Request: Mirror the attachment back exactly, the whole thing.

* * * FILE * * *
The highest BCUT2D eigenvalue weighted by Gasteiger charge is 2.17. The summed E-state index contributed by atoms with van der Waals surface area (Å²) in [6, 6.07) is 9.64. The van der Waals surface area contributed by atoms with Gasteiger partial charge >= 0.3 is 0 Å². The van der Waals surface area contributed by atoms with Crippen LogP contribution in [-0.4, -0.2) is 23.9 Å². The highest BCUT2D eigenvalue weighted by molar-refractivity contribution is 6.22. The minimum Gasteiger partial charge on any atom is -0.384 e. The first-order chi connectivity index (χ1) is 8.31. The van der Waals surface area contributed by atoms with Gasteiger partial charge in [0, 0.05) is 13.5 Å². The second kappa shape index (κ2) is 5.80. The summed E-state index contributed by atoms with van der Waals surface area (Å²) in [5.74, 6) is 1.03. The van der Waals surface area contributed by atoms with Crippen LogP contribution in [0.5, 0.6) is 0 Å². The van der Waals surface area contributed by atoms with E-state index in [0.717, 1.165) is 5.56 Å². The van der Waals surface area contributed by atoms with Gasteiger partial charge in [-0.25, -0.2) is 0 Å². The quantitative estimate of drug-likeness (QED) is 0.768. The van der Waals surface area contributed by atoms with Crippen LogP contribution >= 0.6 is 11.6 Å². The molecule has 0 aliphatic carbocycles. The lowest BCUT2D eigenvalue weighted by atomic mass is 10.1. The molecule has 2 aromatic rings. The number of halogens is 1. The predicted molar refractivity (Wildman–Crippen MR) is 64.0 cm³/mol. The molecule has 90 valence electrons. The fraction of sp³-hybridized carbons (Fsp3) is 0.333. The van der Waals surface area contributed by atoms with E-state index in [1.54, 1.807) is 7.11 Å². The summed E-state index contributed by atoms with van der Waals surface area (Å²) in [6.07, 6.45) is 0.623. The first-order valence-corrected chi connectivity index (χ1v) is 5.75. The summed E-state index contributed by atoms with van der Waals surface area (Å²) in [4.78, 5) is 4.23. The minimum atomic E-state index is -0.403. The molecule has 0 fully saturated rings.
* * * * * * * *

The highest BCUT2D eigenvalue weighted by Gasteiger charge is 2.17. The summed E-state index contributed by atoms with van der Waals surface area (Å²) in [6, 6.07) is 9.64. The van der Waals surface area contributed by atoms with Gasteiger partial charge >= 0.3 is 0 Å². The van der Waals surface area contributed by atoms with Crippen LogP contribution in [-0.4, -0.2) is 23.9 Å². The highest BCUT2D eigenvalue weighted by molar-refractivity contribution is 6.22. The minimum Gasteiger partial charge on any atom is -0.384 e. The first-order chi connectivity index (χ1) is 8.31. The van der Waals surface area contributed by atoms with Gasteiger partial charge in [0, 0.05) is 13.5 Å². The second kappa shape index (κ2) is 5.80. The summed E-state index contributed by atoms with van der Waals surface area (Å²) in [5.74, 6) is 1.03. The van der Waals surface area contributed by atoms with Crippen LogP contribution in [0.5, 0.6) is 0 Å². The van der Waals surface area contributed by atoms with E-state index in [0.717, 1.165) is 5.56 Å². The van der Waals surface area contributed by atoms with Gasteiger partial charge in [-0.25, -0.2) is 0 Å². The quantitative estimate of drug-likeness (QED) is 0.768. The van der Waals surface area contributed by atoms with Crippen LogP contribution >= 0.6 is 11.6 Å². The molecule has 0 aliphatic carbocycles. The lowest BCUT2D eigenvalue weighted by atomic mass is 10.1. The molecule has 2 aromatic rings. The number of halogens is 1. The predicted molar refractivity (Wildman–Crippen MR) is 64.0 cm³/mol. The molecule has 90 valence electrons. The fraction of sp³-hybridized carbons (Fsp3) is 0.333. The van der Waals surface area contributed by atoms with E-state index in [1.54, 1.807) is 7.11 Å². The summed E-state index contributed by atoms with van der Waals surface area (Å²) in [6.07, 6.45) is 0.623. The first-order valence-corrected chi connectivity index (χ1v) is 5.75. The summed E-state index contributed by atoms with van der Waals surface area (Å²) in [4.78, 5) is 4.23. The minimum atomic E-state index is -0.403. The molecule has 0 fully saturated rings.